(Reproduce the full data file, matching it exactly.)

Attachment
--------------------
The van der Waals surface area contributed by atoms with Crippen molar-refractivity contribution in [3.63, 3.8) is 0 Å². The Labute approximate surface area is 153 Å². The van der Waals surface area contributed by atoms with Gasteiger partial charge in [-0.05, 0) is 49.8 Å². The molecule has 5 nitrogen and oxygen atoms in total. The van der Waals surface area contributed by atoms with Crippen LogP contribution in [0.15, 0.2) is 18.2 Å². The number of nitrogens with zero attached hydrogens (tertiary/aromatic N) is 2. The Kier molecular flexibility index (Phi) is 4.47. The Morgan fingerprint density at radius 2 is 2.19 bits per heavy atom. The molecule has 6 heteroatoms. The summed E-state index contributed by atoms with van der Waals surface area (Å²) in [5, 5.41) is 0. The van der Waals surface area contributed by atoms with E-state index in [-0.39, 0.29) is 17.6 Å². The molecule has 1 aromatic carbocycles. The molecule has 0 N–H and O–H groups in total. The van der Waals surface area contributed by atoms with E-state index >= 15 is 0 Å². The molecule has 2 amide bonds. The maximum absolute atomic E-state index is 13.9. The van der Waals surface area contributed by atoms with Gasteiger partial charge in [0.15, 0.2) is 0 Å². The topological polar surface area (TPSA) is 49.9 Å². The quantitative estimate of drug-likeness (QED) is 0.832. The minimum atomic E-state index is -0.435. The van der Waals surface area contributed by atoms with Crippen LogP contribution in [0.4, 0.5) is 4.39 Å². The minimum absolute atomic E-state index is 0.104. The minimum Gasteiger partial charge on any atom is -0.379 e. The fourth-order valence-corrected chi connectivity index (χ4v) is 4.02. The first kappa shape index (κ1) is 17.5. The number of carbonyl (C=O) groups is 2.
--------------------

The van der Waals surface area contributed by atoms with Crippen molar-refractivity contribution in [3.63, 3.8) is 0 Å². The Labute approximate surface area is 153 Å². The van der Waals surface area contributed by atoms with Gasteiger partial charge in [-0.05, 0) is 49.8 Å². The molecule has 5 nitrogen and oxygen atoms in total. The van der Waals surface area contributed by atoms with Crippen LogP contribution in [0.15, 0.2) is 18.2 Å². The number of nitrogens with zero attached hydrogens (tertiary/aromatic N) is 2. The Kier molecular flexibility index (Phi) is 4.47. The Morgan fingerprint density at radius 2 is 2.19 bits per heavy atom. The molecule has 6 heteroatoms. The summed E-state index contributed by atoms with van der Waals surface area (Å²) in [5, 5.41) is 0. The van der Waals surface area contributed by atoms with E-state index in [-0.39, 0.29) is 17.6 Å². The molecule has 1 aromatic carbocycles. The molecule has 0 N–H and O–H groups in total. The van der Waals surface area contributed by atoms with E-state index >= 15 is 0 Å². The molecule has 2 amide bonds. The maximum absolute atomic E-state index is 13.9. The van der Waals surface area contributed by atoms with Gasteiger partial charge in [0.15, 0.2) is 0 Å². The topological polar surface area (TPSA) is 49.9 Å². The quantitative estimate of drug-likeness (QED) is 0.832. The minimum atomic E-state index is -0.435. The van der Waals surface area contributed by atoms with Crippen LogP contribution in [0.4, 0.5) is 4.39 Å². The minimum absolute atomic E-state index is 0.104. The minimum Gasteiger partial charge on any atom is -0.379 e. The fourth-order valence-corrected chi connectivity index (χ4v) is 4.02. The first kappa shape index (κ1) is 17.5. The number of carbonyl (C=O) groups is 2.